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Our current policy does not allow us to revoke certificates based on the content of websites, including for suspected phishing, malware, fraud, abuse, or otherwise objectionable content.

We recommend reporting such sites to Google Safe Browsing and the Microsoft Smart Screen program, which are able to more effectively protect users. Here are some reporting URLs:

https://safebrowsing.google.com/safebrowsing/report_badware/
https://safebrowsing.google.com/safebrowsing/report_phish/
https://www.microsoft.com/en-us/wdsi/support/report-unsafe-site-guest

If you’d like to read more about our policies and rationale, you can do so here:

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Regardless of who is attempting the phishing, your best option to address phishing attempts is to determine the IP address of the domain and send an abuse complaint to the network operators. You can determine who that is with an IP search at http://whois.arin.net/

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Thank you everyone, I understand maybe its on edge or outside the scope of let'sencrypt to condemn and revoke certificates issued for domains used for phishing and I will report to the entities mentioned and shared.

In a nutshell, Letsencrypted helps the internet make sure the certificates is signed by the domain owner/manager, nothing less, but nothing more.

thank you and have a good day,

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Dear Griffin, thank you for your response. Yes our interest in these sites is real. we are working on making a direct line from these methods to the Saudi Government. they are very effective against us since they even have on record a direct connection IP-ID, and yes they are making it obvious,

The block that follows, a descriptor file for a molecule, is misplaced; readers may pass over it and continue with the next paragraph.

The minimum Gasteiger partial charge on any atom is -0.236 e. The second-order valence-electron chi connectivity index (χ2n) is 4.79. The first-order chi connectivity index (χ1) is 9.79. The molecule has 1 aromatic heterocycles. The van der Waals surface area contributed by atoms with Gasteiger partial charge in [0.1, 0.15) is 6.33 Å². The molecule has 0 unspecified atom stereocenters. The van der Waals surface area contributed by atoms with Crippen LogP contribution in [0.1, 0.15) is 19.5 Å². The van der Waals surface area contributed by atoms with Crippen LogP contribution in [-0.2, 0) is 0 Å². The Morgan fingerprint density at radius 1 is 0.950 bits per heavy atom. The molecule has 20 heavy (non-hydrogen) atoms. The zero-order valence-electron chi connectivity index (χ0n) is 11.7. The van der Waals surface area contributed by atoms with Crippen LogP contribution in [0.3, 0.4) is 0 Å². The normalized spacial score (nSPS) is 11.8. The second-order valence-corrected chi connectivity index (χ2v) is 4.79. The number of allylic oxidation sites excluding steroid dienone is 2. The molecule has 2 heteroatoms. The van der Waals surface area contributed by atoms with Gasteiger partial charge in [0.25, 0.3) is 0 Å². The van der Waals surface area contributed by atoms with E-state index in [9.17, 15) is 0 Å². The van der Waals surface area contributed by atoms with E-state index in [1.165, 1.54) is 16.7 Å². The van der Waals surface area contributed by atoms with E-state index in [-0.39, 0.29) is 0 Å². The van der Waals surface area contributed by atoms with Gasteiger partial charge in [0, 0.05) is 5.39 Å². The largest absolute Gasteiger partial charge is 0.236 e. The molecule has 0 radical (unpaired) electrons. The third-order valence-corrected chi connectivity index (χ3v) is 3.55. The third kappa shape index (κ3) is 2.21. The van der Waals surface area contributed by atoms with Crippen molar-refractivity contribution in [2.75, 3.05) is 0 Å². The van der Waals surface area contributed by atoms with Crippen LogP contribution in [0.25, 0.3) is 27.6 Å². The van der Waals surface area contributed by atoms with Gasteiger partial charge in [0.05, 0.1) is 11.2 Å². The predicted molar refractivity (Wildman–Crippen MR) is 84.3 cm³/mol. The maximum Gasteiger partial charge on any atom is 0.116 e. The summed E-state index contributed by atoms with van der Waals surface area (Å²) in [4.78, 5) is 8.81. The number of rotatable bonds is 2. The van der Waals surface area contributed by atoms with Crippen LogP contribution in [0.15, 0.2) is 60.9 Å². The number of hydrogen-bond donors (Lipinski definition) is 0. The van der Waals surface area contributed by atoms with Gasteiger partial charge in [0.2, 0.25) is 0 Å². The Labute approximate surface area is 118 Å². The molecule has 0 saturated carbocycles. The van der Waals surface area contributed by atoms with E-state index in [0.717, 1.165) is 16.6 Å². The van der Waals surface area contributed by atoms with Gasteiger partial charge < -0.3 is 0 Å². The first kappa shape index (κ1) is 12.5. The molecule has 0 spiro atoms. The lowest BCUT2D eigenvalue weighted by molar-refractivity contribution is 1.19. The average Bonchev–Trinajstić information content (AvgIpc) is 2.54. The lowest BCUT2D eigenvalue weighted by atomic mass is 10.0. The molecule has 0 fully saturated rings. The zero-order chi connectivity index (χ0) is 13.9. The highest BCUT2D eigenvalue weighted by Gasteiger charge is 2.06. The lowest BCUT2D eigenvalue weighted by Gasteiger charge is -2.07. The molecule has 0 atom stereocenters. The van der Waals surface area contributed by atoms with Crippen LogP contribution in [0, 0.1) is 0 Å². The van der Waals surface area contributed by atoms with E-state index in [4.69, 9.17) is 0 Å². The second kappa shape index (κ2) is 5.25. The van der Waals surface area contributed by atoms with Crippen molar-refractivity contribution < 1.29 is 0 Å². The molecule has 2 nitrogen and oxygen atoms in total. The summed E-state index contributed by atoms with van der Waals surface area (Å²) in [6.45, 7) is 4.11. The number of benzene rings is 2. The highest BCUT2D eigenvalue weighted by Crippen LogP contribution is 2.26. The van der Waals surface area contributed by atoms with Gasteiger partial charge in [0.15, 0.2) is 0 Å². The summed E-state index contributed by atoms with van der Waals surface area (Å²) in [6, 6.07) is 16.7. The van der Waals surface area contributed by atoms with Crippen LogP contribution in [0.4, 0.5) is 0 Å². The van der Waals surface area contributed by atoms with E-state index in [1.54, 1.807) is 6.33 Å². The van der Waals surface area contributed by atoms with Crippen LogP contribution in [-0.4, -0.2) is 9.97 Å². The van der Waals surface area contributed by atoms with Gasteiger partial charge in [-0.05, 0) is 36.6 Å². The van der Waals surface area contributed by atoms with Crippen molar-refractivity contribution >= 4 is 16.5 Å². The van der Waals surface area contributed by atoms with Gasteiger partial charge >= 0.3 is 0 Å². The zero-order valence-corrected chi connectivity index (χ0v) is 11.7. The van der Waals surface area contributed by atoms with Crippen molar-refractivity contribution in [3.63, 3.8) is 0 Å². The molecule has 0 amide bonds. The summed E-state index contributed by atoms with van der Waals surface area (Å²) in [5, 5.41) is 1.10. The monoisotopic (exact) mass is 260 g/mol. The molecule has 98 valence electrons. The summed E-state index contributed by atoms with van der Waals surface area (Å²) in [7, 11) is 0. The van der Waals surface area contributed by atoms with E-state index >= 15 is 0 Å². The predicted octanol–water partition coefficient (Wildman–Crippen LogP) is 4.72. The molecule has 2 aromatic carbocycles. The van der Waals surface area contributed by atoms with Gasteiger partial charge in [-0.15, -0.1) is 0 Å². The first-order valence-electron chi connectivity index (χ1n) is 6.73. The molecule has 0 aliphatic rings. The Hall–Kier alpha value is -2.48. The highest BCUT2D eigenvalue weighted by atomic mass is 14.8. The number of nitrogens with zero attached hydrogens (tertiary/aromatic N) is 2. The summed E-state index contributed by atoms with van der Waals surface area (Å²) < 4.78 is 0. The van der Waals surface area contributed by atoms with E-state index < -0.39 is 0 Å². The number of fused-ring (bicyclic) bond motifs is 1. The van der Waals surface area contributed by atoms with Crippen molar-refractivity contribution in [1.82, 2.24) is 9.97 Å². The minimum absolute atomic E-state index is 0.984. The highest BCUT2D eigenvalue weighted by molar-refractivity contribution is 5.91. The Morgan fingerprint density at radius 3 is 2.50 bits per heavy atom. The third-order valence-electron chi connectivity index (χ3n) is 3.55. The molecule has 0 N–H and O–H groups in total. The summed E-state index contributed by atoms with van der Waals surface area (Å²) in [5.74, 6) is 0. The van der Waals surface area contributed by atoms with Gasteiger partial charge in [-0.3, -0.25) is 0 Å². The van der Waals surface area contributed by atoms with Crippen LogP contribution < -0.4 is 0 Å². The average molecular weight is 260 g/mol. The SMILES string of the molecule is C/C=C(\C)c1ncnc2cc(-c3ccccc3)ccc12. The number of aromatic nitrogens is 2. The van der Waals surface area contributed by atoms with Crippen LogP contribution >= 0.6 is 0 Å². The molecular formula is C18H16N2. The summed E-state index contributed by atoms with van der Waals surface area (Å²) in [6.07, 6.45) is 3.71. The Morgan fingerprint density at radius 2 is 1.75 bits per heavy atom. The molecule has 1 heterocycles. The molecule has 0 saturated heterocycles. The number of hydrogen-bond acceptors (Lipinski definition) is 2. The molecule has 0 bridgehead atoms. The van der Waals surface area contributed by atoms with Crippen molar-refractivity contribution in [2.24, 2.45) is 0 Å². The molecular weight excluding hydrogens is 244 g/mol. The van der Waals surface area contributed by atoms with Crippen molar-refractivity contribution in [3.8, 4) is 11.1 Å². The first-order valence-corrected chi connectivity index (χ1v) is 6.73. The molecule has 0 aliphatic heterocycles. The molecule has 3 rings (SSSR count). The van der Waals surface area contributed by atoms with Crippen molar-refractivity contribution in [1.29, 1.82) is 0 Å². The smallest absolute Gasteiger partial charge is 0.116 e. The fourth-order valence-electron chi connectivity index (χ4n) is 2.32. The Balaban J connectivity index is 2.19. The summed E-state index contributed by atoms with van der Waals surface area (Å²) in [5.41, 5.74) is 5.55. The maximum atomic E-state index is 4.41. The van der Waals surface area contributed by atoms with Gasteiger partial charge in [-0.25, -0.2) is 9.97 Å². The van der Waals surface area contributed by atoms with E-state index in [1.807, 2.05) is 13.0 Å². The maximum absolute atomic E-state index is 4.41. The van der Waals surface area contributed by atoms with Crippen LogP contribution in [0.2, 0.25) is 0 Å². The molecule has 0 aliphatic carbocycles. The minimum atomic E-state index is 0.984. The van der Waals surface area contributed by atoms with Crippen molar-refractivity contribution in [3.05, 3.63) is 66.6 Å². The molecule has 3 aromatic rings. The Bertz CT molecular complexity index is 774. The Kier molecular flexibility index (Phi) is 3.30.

regards,

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You probably already know this, but there are some civil society groups like Citizen Lab and several others that sometimes do research projects about attribution of phishing campaigns (for example, to see whether malware is used, and whether the infrastructure or technology used in a campaign can be associated with particular known vendors or known attackers). So there could be a number of groups interested in the details of individual phishing campaigns and similar deception attacks.

In some cases making a report to Google's Safe Browsing may also attract the attention of Google's own security researchers, although they are much less likely to share the results of their research publicly, compared to security researchers from civil society. If phishing messages or malicious sites are trying to get you to download a malicious attachment or malicious software update (as opposed to only tricking you into sharing personal information or passwords or something), there are also antivirus and security companies that may be interested in receiving samples of the malware so they can study and possibly block it.